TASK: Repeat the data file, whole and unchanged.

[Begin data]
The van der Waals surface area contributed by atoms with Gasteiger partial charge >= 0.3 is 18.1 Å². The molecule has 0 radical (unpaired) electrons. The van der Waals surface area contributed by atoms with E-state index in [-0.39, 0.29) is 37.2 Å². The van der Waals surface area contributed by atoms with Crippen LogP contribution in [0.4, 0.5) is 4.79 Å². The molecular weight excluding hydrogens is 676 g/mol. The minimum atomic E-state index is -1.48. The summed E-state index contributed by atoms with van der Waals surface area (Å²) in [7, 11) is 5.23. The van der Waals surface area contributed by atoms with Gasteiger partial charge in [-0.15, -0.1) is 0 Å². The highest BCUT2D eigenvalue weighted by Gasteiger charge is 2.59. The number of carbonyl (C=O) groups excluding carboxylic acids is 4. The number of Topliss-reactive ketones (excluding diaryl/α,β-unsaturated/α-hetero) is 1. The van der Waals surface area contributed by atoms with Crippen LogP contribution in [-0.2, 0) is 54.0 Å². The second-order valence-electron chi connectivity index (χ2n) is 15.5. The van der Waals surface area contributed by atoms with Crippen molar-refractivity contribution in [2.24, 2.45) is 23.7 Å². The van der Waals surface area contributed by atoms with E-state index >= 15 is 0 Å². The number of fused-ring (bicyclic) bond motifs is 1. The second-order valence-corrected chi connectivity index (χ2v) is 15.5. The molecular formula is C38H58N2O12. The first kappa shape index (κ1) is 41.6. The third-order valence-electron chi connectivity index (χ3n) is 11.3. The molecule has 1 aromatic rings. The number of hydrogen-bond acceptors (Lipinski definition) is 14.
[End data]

The van der Waals surface area contributed by atoms with Gasteiger partial charge >= 0.3 is 18.1 Å². The molecule has 0 radical (unpaired) electrons. The van der Waals surface area contributed by atoms with E-state index in [-0.39, 0.29) is 37.2 Å². The van der Waals surface area contributed by atoms with Crippen LogP contribution in [0.4, 0.5) is 4.79 Å². The molecular weight excluding hydrogens is 676 g/mol. The minimum atomic E-state index is -1.48. The summed E-state index contributed by atoms with van der Waals surface area (Å²) in [7, 11) is 5.23. The van der Waals surface area contributed by atoms with Gasteiger partial charge in [-0.15, -0.1) is 0 Å². The highest BCUT2D eigenvalue weighted by Gasteiger charge is 2.59. The number of carbonyl (C=O) groups excluding carboxylic acids is 4. The number of Topliss-reactive ketones (excluding diaryl/α,β-unsaturated/α-hetero) is 1. The van der Waals surface area contributed by atoms with Crippen LogP contribution in [-0.2, 0) is 54.0 Å². The second-order valence-electron chi connectivity index (χ2n) is 15.5. The van der Waals surface area contributed by atoms with Crippen molar-refractivity contribution in [2.24, 2.45) is 23.7 Å². The van der Waals surface area contributed by atoms with E-state index >= 15 is 0 Å². The number of fused-ring (bicyclic) bond motifs is 1. The second-order valence-corrected chi connectivity index (χ2v) is 15.5. The molecular formula is C38H58N2O12. The first kappa shape index (κ1) is 41.6. The third-order valence-electron chi connectivity index (χ3n) is 11.3. The molecule has 1 aromatic rings. The number of hydrogen-bond acceptors (Lipinski definition) is 14.